A driver who was prescribed medicinal cannabis oil for his multiple sclerosis has had his drug-driving charge dismissed by an Adelaide Magistrate.
Brenton Peters is one of over 3000 Australians legally prescribed cannabis oil, but was facing significant penalties for driving with a detectable amount of THC in system.
In a significant decision, Magistrate Susan O’Connor dismissed Peter’s case citing the fact that there was no indication he was impaired or a danger to other drivers.
Here’s what the decision means and why people are still calling for reform of drug-driving laws in South Australia.
Drug Driving Laws
Like in NSW, it is an offence in South Australia to drive or attempt to drive a motor vehicle whilst a prescribed drug is present in your oral fluid or blood.
Mr Peters was pulled over by police and undertook a saliva drug test which came back with a positive result for THC, the psychoactive component in cannabis.
Cannabis is a prescribed drug under the law, regardless of whether it has been prescribed for medical reasons.
Penalties include a criminal record, licence disqualification and fines.
Offences which relate to legal, prescription drugs in South Australia focus on penalising use where someone is “incapable of exercising effective control of the vehicle” rather than having a detectable amount.
Advocates for medicinal cannabis reform have criticised current laws for being unfairly discriminatory, particularly given different rules apply to other prescription drugs
Medicinal cannabis users have been warned against driving for at least 48 hours after consuming a cannabis product to avoid a positive saliva test.
However, in one infamous NSW drug-driving case, THC was detected via a saliva test of a driver who consumed cannabis a week prior.
Clearly, the current laws provide little certainty for medicinal cannabis users.
Dismissing the Charge
South Australian legal commentators say that Magistrate O’Connor found Mr Peters guilty of the offence, but then dismissed the charge without proceeding to a criminal conviction due to the circumstances of the case, as well as the defendant’s other personal factors.
The South Australian law is similar to section 10(1)(a) of the Crimes (Sentencing Procedure) Act 1999 in New South Wales, which allows a magistrate to exercise his or her discretion to dismiss a charge without recording a conviction even if a person is technically guilty.
The factors relevant to a determination under section 10(1)(a) in NSW are:
- the person’s character, antecedents, age, health and mental condition,
- the trivial nature of the offence,
- the extenuating circumstances in which the offence was committed, and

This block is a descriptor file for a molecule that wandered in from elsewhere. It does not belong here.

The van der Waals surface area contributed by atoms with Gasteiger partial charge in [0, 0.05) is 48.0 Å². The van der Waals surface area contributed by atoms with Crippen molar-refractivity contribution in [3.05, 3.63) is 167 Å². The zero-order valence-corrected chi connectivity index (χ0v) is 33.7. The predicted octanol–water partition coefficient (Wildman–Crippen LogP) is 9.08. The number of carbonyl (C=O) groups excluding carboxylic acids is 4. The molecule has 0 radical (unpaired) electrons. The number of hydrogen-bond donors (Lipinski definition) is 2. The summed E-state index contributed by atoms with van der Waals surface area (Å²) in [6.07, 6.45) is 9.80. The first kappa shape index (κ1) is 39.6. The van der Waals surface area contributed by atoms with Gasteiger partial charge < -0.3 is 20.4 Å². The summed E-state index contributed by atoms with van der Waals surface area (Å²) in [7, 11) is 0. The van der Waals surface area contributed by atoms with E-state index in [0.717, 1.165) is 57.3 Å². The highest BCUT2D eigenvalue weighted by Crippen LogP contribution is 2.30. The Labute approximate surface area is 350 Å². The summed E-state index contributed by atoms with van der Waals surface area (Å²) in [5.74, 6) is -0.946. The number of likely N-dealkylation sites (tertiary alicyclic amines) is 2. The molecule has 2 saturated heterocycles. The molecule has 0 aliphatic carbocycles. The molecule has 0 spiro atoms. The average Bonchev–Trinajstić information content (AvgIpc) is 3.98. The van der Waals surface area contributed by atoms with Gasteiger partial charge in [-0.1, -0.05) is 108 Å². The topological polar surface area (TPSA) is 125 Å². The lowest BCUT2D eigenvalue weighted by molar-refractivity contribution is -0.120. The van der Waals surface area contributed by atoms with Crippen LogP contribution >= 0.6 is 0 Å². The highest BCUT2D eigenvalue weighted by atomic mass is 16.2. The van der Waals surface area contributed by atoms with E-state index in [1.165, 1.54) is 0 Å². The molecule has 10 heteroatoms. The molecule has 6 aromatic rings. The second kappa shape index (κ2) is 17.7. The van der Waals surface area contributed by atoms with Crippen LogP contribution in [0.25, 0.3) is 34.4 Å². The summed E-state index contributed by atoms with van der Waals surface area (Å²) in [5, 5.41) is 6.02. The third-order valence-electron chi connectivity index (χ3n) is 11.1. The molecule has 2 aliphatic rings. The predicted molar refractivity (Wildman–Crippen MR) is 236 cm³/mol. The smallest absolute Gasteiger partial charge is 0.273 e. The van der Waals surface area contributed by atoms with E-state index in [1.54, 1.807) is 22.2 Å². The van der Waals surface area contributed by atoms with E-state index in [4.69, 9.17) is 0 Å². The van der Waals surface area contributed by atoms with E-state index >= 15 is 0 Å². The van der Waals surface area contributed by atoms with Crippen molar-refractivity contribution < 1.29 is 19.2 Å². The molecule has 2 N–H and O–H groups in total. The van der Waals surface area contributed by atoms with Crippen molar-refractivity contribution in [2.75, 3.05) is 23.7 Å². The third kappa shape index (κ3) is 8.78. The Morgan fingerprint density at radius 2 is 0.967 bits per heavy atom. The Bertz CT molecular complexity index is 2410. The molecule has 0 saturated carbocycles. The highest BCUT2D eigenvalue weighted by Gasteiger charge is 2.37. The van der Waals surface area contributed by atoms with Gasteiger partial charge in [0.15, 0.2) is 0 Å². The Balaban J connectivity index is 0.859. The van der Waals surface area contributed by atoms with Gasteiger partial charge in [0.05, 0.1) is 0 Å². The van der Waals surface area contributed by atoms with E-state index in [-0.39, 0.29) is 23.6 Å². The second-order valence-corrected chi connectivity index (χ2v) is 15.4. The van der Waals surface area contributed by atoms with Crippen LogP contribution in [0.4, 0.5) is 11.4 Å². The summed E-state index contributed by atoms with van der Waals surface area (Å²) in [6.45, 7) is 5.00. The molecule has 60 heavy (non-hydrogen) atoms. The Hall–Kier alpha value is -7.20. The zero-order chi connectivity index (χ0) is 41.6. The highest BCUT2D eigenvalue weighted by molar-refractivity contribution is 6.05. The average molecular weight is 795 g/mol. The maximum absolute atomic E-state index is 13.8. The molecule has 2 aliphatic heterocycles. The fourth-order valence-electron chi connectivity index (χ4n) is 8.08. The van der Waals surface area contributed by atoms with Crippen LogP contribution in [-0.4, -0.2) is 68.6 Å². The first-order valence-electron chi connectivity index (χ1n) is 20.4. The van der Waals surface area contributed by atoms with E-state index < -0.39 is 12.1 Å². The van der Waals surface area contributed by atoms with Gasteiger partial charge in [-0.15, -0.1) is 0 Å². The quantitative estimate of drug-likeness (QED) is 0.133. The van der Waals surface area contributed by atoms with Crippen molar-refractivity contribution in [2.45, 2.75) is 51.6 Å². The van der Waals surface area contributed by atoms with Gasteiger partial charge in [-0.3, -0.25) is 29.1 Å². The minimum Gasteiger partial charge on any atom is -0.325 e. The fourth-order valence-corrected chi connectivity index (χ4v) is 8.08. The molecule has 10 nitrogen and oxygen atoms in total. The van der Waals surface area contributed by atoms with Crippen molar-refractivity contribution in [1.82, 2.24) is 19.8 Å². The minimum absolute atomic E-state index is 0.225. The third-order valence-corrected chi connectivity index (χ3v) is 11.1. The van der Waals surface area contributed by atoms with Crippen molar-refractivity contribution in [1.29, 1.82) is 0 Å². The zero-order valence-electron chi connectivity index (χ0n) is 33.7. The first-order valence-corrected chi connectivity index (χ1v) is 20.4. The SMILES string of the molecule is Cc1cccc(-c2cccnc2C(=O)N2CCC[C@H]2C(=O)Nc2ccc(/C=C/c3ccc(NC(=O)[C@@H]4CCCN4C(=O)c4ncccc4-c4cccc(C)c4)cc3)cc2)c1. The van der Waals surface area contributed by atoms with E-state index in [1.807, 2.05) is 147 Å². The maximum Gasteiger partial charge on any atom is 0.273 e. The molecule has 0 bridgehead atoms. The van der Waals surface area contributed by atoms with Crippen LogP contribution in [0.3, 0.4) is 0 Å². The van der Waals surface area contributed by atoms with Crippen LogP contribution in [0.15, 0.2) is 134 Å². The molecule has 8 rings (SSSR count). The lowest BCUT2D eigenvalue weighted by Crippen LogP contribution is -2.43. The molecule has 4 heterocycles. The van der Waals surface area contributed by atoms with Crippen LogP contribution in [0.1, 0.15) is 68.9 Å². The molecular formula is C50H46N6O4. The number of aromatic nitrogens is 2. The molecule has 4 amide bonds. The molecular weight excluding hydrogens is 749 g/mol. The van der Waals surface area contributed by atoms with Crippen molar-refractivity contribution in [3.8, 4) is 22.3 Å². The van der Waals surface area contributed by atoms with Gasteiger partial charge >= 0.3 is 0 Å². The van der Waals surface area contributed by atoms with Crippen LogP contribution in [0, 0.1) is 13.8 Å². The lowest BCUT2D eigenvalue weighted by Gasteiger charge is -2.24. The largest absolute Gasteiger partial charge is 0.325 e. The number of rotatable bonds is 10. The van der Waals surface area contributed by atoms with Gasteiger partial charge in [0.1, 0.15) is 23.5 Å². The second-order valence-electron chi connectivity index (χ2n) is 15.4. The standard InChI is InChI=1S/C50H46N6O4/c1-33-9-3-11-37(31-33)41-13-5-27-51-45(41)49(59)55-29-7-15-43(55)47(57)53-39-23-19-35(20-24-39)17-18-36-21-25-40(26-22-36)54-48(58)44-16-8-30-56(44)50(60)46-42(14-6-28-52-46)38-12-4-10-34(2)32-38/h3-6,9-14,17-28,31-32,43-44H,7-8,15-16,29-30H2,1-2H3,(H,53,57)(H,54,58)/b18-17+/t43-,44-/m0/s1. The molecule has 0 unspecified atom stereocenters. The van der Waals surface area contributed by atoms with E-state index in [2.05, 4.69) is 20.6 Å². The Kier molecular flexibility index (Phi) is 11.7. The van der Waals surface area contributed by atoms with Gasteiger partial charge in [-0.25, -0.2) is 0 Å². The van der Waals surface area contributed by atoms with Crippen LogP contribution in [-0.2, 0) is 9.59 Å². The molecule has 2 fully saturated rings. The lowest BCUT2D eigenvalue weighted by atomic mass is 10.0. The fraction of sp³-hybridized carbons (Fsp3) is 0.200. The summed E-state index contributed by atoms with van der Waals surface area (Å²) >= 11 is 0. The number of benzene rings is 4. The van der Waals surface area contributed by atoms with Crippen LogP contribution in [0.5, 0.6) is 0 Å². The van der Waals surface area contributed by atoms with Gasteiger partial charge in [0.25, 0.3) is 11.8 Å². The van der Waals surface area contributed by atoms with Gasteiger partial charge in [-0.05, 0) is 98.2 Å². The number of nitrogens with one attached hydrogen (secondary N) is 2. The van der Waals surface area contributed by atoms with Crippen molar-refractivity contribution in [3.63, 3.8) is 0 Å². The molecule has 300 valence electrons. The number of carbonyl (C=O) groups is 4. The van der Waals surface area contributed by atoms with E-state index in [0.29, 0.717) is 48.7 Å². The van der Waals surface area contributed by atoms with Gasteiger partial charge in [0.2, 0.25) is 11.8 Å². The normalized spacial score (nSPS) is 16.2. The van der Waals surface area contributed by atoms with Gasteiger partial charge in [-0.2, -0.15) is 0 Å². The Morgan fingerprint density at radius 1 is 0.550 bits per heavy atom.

- any other matter that the court thinks proper to consider.
Magistrate O’Connor warned Mr Peters that he will receive a criminal conviction if he drives with cannabis in his system in the future.
Need for Reform
Given the limitations of current drug-driving laws for medicinal cannabis users, many people are calling for reform.
In 2017, an attempt was made by South Australian Dignity Party MLC Kelly Vincent to reform laws for medicinal cannabis users to allow a defence to existing drug-driving offences. However, this part of the amendment failed to pass through both houses.
“As with other legal medications, [medicinal cannabis] users should be able to be assessed against their personal capacity to drive” Ms Vincent told Sydney Criminal Lawyers® in 2017.
There has been a steady increase in patients approved for medicinal cannabis in Australia, with the TGA granted 25,182 applications from doctors to prescribe cannabis in 2019. This means a large number of patients are currently at risk under existing drug-driving laws.
Alternative models for drug driving testing are available. For example, Norway has been assessing drug levels in a driver’s system (as opposed to any detectable amount) since 2012. This ‘drug level’ approach was also implemented in the Netherlands in 2017.
This recent case follows a number of positive decisions in regarding to medicinal cannabis charges in South Australia.
Jenny Hallam, who was facing prison time for providing chronically ill patients with the cannabis oil free of charge, was given a two-year good behaviour bond last year by SA District Court Judge Rauf Soulio.
Clearly many people, including members of the judiciary, feel that it is time for cannabis reform.
Jarryd Bartle practised as a criminal defence lawyer before moving on to specialist consultancy. He has written for several publications including The Guardian, VICE and The Conversation, covering a range of criminal justice-related topics.